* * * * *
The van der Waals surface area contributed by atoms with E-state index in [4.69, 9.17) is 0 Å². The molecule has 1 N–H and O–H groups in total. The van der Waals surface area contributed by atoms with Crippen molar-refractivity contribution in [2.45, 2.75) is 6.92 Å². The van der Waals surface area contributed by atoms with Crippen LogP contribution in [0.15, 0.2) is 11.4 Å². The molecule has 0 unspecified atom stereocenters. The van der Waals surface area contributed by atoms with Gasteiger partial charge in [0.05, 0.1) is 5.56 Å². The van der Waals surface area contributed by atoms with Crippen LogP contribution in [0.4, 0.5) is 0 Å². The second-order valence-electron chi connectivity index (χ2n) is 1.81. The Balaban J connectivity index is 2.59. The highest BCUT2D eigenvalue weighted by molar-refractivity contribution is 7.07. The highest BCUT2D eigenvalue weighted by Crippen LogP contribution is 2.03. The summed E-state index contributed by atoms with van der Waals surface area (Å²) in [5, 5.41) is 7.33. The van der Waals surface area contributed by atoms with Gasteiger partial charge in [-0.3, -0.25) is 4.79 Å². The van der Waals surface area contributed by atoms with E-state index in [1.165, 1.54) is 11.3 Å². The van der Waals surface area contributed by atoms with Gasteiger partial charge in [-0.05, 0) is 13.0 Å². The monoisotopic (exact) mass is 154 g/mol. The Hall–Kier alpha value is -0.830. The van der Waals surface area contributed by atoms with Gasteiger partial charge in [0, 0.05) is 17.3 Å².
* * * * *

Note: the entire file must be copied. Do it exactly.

The van der Waals surface area contributed by atoms with E-state index in [4.69, 9.17) is 0 Å². The molecule has 1 N–H and O–H groups in total. The van der Waals surface area contributed by atoms with Crippen molar-refractivity contribution in [2.45, 2.75) is 6.92 Å². The van der Waals surface area contributed by atoms with Crippen LogP contribution in [0.15, 0.2) is 11.4 Å². The molecule has 0 unspecified atom stereocenters. The van der Waals surface area contributed by atoms with Gasteiger partial charge in [0.05, 0.1) is 5.56 Å². The van der Waals surface area contributed by atoms with Crippen LogP contribution in [0.4, 0.5) is 0 Å². The second-order valence-electron chi connectivity index (χ2n) is 1.81. The Balaban J connectivity index is 2.59. The highest BCUT2D eigenvalue weighted by molar-refractivity contribution is 7.07. The highest BCUT2D eigenvalue weighted by Crippen LogP contribution is 2.03. The summed E-state index contributed by atoms with van der Waals surface area (Å²) in [5, 5.41) is 7.33. The van der Waals surface area contributed by atoms with Gasteiger partial charge in [-0.3, -0.25) is 4.79 Å². The van der Waals surface area contributed by atoms with E-state index in [1.165, 1.54) is 11.3 Å². The van der Waals surface area contributed by atoms with Gasteiger partial charge in [-0.05, 0) is 13.0 Å². The monoisotopic (exact) mass is 154 g/mol. The Hall–Kier alpha value is -0.830. The van der Waals surface area contributed by atoms with Gasteiger partial charge in [0, 0.05) is 17.3 Å².